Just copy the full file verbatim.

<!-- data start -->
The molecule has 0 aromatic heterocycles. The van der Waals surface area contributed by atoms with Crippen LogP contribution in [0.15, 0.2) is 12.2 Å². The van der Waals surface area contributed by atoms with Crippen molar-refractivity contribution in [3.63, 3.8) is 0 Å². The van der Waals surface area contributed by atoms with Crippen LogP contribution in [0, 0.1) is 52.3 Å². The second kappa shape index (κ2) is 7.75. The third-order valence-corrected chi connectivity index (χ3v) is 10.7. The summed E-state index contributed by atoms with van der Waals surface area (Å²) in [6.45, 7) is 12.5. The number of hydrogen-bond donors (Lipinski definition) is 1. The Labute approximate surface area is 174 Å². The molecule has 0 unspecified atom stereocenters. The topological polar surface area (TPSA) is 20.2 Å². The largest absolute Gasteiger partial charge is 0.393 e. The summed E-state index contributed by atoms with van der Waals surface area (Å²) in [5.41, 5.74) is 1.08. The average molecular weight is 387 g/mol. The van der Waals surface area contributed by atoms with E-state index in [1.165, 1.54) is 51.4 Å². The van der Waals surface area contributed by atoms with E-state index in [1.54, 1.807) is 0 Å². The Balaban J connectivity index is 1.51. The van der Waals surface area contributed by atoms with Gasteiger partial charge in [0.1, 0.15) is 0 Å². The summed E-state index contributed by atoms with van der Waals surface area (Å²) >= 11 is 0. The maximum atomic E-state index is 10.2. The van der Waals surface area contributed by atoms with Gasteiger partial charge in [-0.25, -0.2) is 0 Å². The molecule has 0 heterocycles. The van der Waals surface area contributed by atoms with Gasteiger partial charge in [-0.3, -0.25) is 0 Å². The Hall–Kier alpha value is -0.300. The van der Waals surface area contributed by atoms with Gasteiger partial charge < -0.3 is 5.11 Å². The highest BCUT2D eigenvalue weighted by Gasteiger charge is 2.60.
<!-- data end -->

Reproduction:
The molecule has 0 aromatic heterocycles. The van der Waals surface area contributed by atoms with Crippen LogP contribution in [0.15, 0.2) is 12.2 Å². The van der Waals surface area contributed by atoms with Crippen molar-refractivity contribution in [3.63, 3.8) is 0 Å². The van der Waals surface area contributed by atoms with Crippen LogP contribution in [0, 0.1) is 52.3 Å². The second kappa shape index (κ2) is 7.75. The third-order valence-corrected chi connectivity index (χ3v) is 10.7. The summed E-state index contributed by atoms with van der Waals surface area (Å²) in [6.45, 7) is 12.5. The number of hydrogen-bond donors (Lipinski definition) is 1. The Labute approximate surface area is 174 Å². The molecule has 0 unspecified atom stereocenters. The topological polar surface area (TPSA) is 20.2 Å². The largest absolute Gasteiger partial charge is 0.393 e. The summed E-state index contributed by atoms with van der Waals surface area (Å²) in [5.41, 5.74) is 1.08. The average molecular weight is 387 g/mol. The van der Waals surface area contributed by atoms with E-state index in [1.165, 1.54) is 51.4 Å². The van der Waals surface area contributed by atoms with E-state index in [1.54, 1.807) is 0 Å². The Balaban J connectivity index is 1.51. The van der Waals surface area contributed by atoms with Gasteiger partial charge in [0.1, 0.15) is 0 Å². The summed E-state index contributed by atoms with van der Waals surface area (Å²) >= 11 is 0. The maximum atomic E-state index is 10.2. The van der Waals surface area contributed by atoms with Gasteiger partial charge in [-0.25, -0.2) is 0 Å². The molecule has 0 heterocycles. The van der Waals surface area contributed by atoms with Gasteiger partial charge in [-0.3, -0.25) is 0 Å². The Hall–Kier alpha value is -0.300. The van der Waals surface area contributed by atoms with Gasteiger partial charge < -0.3 is 5.11 Å². The highest BCUT2D eigenvalue weighted by Gasteiger charge is 2.60.